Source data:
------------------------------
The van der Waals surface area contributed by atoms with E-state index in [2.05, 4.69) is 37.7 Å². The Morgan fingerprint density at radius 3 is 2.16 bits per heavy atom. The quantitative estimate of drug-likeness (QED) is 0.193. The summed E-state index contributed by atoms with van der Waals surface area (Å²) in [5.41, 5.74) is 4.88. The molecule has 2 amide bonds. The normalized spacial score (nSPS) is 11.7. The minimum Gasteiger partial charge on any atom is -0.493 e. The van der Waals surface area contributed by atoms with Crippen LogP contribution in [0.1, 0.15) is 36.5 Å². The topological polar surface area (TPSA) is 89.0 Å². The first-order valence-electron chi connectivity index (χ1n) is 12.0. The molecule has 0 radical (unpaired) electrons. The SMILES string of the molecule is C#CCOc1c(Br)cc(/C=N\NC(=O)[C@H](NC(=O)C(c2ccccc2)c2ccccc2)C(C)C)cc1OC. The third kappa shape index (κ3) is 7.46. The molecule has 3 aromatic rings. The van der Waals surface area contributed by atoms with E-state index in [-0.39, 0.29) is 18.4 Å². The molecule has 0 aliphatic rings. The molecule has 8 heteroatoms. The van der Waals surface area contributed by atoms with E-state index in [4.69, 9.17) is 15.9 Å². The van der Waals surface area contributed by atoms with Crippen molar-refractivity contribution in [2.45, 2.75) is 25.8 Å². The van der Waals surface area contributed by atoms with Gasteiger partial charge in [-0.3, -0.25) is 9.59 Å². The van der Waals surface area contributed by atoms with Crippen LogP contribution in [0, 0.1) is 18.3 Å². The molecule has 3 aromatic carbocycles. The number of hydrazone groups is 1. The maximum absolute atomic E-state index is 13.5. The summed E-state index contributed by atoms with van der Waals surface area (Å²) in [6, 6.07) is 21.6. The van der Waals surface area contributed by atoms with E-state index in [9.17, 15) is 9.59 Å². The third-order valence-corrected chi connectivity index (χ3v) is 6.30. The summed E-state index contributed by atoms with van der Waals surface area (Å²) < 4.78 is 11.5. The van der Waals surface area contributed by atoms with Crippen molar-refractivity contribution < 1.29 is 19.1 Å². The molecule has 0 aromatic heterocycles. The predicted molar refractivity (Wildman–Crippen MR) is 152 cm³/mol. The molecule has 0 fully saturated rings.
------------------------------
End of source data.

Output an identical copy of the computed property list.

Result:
The van der Waals surface area contributed by atoms with E-state index in [2.05, 4.69) is 37.7 Å². The Morgan fingerprint density at radius 3 is 2.16 bits per heavy atom. The quantitative estimate of drug-likeness (QED) is 0.193. The summed E-state index contributed by atoms with van der Waals surface area (Å²) in [5.41, 5.74) is 4.88. The molecule has 2 amide bonds. The normalized spacial score (nSPS) is 11.7. The minimum Gasteiger partial charge on any atom is -0.493 e. The van der Waals surface area contributed by atoms with Crippen LogP contribution in [0.1, 0.15) is 36.5 Å². The topological polar surface area (TPSA) is 89.0 Å². The first-order valence-electron chi connectivity index (χ1n) is 12.0. The molecule has 0 radical (unpaired) electrons. The SMILES string of the molecule is C#CCOc1c(Br)cc(/C=N\NC(=O)[C@H](NC(=O)C(c2ccccc2)c2ccccc2)C(C)C)cc1OC. The third kappa shape index (κ3) is 7.46. The molecule has 3 aromatic rings. The van der Waals surface area contributed by atoms with E-state index in [-0.39, 0.29) is 18.4 Å². The molecule has 0 aliphatic rings. The molecule has 8 heteroatoms. The van der Waals surface area contributed by atoms with E-state index in [4.69, 9.17) is 15.9 Å². The van der Waals surface area contributed by atoms with Crippen molar-refractivity contribution in [2.45, 2.75) is 25.8 Å². The van der Waals surface area contributed by atoms with Gasteiger partial charge in [-0.3, -0.25) is 9.59 Å². The van der Waals surface area contributed by atoms with Crippen LogP contribution in [0, 0.1) is 18.3 Å². The molecule has 3 aromatic carbocycles. The number of hydrazone groups is 1. The maximum absolute atomic E-state index is 13.5. The summed E-state index contributed by atoms with van der Waals surface area (Å²) in [6, 6.07) is 21.6. The van der Waals surface area contributed by atoms with E-state index in [9.17, 15) is 9.59 Å². The third-order valence-corrected chi connectivity index (χ3v) is 6.30. The summed E-state index contributed by atoms with van der Waals surface area (Å²) < 4.78 is 11.5. The van der Waals surface area contributed by atoms with Crippen molar-refractivity contribution < 1.29 is 19.1 Å². The molecule has 0 aromatic heterocycles. The predicted molar refractivity (Wildman–Crippen MR) is 152 cm³/mol. The molecule has 0 fully saturated rings.